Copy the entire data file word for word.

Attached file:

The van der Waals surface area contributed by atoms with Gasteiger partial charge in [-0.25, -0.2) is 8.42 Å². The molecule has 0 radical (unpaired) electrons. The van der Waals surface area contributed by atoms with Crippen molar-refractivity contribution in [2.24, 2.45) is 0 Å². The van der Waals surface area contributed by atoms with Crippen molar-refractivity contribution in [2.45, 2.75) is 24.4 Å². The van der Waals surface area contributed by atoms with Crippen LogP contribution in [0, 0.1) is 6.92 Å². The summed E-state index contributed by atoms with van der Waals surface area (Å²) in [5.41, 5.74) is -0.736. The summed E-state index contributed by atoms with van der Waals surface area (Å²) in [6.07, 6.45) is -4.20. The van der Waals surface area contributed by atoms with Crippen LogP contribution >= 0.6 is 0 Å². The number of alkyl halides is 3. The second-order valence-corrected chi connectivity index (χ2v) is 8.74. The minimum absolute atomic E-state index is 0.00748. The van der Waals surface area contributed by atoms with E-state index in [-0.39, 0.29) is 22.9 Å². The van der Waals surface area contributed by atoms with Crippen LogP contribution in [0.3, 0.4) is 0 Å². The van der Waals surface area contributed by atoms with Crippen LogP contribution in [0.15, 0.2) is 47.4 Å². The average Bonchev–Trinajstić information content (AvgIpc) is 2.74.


The van der Waals surface area contributed by atoms with Gasteiger partial charge in [-0.25, -0.2) is 8.42 Å². The molecule has 0 radical (unpaired) electrons. The van der Waals surface area contributed by atoms with Crippen molar-refractivity contribution in [2.24, 2.45) is 0 Å². The van der Waals surface area contributed by atoms with Crippen molar-refractivity contribution in [2.45, 2.75) is 24.4 Å². The van der Waals surface area contributed by atoms with Crippen LogP contribution in [0, 0.1) is 6.92 Å². The summed E-state index contributed by atoms with van der Waals surface area (Å²) in [5.41, 5.74) is -0.736. The summed E-state index contributed by atoms with van der Waals surface area (Å²) in [6.07, 6.45) is -4.20. The van der Waals surface area contributed by atoms with Crippen LogP contribution >= 0.6 is 0 Å². The number of alkyl halides is 3. The second-order valence-corrected chi connectivity index (χ2v) is 8.74. The minimum absolute atomic E-state index is 0.00748. The van der Waals surface area contributed by atoms with E-state index in [-0.39, 0.29) is 22.9 Å². The van der Waals surface area contributed by atoms with Crippen LogP contribution in [0.3, 0.4) is 0 Å². The van der Waals surface area contributed by atoms with Crippen LogP contribution in [0.15, 0.2) is 47.4 Å². The average Bonchev–Trinajstić information content (AvgIpc) is 2.74.